I bumped into Eric Tan this morning at Bidadari. Eric, a long time bird photographer, was on a home break from his work in Queensland. He was photographing the Brown-chested Jungle Flycatcher at the OHT area with other photographers. He happily told me that this was his lifer. It just reminded me how precious and rare this flycatcher is even though we get to see it every year at Bidadari.

It is listed as a rare passage migrant and winter visitor to Singapore, but we think that the numbers passing through may be higher. It is globally threatened and served as one of the criteria for an Important Bird Area (IBA). It breeds in SE China and passes through Thailand on way to winter in Peninsular Malaysia. This particular genus Rhinomyias has two others, the Fulvous-chested Jungle Flycatcher, R. olivacea and Grey-chested Jungle Flycatcher R. umbratilis in it. They are residents of Greater Sundas for Fulvous-chested and Sumatra and Borneo for Grey-chested. Rare residents in Southern Thailand and Peninsular Malaysia.

Interestingly, there were no records of this Flycatcher before the 70s. Our first record was on 4th Jan1980 at Ulu Sembawang reported by Lim Kim Chuah. There were only ten records between this sighting and 1992. The earliest photo was one taken at Nee Soon Swamp Forest on 9th October 1994 ( Alan OwYong, Kenneth Kee and Alfred Chia) followed by others at Bukit Timah and Sime Road Forest in the subsequent years. Other sightings were at Tyersall Avenue, Kent Ridge Park and again at Ulu Sembawang.

When Bidadari gives way to HDB housing in a couple of years time, will we get to see this dainty Flycatcher returning to its favorite wintering ground again? I hope so.

Ref: The Avifauna of Singapore Lim Kim Seng. Nature Society (Singapore) 2009.

 

Confusing Species: Crow-billed Drongo and Square-tailed Drongo Cuckoo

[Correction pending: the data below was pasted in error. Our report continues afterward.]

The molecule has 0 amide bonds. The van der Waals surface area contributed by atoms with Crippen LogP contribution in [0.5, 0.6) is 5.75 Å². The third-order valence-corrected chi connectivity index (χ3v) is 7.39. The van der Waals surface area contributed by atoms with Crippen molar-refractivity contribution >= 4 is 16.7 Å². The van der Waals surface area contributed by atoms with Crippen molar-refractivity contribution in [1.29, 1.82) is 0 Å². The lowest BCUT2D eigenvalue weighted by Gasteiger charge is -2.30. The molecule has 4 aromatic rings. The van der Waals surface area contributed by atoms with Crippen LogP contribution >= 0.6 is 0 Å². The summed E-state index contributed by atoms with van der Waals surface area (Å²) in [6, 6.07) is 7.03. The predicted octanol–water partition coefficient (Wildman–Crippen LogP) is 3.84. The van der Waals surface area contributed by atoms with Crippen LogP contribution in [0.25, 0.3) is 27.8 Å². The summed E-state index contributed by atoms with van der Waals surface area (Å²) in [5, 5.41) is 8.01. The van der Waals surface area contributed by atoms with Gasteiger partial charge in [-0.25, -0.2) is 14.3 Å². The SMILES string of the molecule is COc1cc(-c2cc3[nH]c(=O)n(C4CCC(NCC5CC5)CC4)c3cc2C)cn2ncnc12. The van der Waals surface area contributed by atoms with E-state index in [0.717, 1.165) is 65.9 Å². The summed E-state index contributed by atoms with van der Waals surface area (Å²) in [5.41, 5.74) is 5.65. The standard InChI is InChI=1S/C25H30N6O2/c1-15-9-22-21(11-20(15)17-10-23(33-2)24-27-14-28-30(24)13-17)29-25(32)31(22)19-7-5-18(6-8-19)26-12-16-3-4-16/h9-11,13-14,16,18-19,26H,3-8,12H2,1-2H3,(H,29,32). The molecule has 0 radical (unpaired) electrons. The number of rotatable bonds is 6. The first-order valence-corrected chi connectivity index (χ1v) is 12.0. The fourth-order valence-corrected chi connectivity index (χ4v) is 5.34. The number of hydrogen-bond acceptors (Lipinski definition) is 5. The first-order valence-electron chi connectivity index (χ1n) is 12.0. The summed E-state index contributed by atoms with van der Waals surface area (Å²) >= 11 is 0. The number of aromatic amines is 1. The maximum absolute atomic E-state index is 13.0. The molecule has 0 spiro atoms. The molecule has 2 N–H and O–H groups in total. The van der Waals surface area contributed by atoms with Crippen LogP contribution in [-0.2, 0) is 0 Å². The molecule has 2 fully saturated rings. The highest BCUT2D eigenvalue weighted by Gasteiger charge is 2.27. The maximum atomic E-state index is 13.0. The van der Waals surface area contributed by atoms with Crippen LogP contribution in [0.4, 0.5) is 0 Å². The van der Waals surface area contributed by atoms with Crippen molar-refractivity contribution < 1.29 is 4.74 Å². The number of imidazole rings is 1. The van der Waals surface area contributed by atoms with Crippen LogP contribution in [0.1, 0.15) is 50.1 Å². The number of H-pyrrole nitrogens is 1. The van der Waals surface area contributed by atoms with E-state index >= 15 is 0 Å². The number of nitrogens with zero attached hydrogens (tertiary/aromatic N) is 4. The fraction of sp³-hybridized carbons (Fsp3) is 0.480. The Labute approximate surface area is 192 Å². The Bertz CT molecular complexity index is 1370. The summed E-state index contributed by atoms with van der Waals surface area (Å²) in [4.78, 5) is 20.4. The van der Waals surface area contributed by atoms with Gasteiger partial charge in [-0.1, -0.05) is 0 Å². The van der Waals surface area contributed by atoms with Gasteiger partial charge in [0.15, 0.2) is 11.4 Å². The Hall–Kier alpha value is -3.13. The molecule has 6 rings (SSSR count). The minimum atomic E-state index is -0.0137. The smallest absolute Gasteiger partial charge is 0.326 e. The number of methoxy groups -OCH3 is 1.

It is not often that two species from different families can be confusing. More so when they share the same common name as in the case of the Crow-billed Drongo Dicrurus annectans and the Squared-tailed Drongo Cuckoo Surniculus lugubris. Both are black and have more or less the same structure as each other.  But look closer and you will find distinctive features in each species to tell them apart. The Crow-billed Drongo is a winter visitor and passage migrant to Singapore while the ST Drongo Cuckoo is a breeding resident with a few visiting during the winter months. If you see one during the summer months, it will be the Squared-tailed Drongo Cuckoo. They are very vocal all over our forests in May during breeding.

Crow-billed DrongoOLYMPUS DIGITAL CAMERA

First Winter Crow-billed Drongo                         Adult Square-tailed Drongo Cuckoo

From the above photos, the differences are quite easy to pick out. First look, the Square-tailed Drongo Cuckoo has a slimmer look giving it a longish appearance. The Crow-billed Drongo looks broader.

The bill of the Cuckoo is thinner and slightly decurved, typical of all cuckoos, while the Drongo has an unmistakable broad bill from whence its name is derived.

Only the underside of the tail of the Cuckoo has scattered white barrings on it like most cuckoo species while the tail of the Drongo is unmarked.

The last feature is the shape of the tail. The Cuckoo has more or less a square tail sharing the characteristics of all cuckoos while the Drongo has a forked tail flaring outwards quite a bit.

A first winter Crow-billed Drongo on passage was photographed at Bidadari on the 19th of September by Lim Ser Chai. This is the first arrival for this season but stayed for less than 2 days.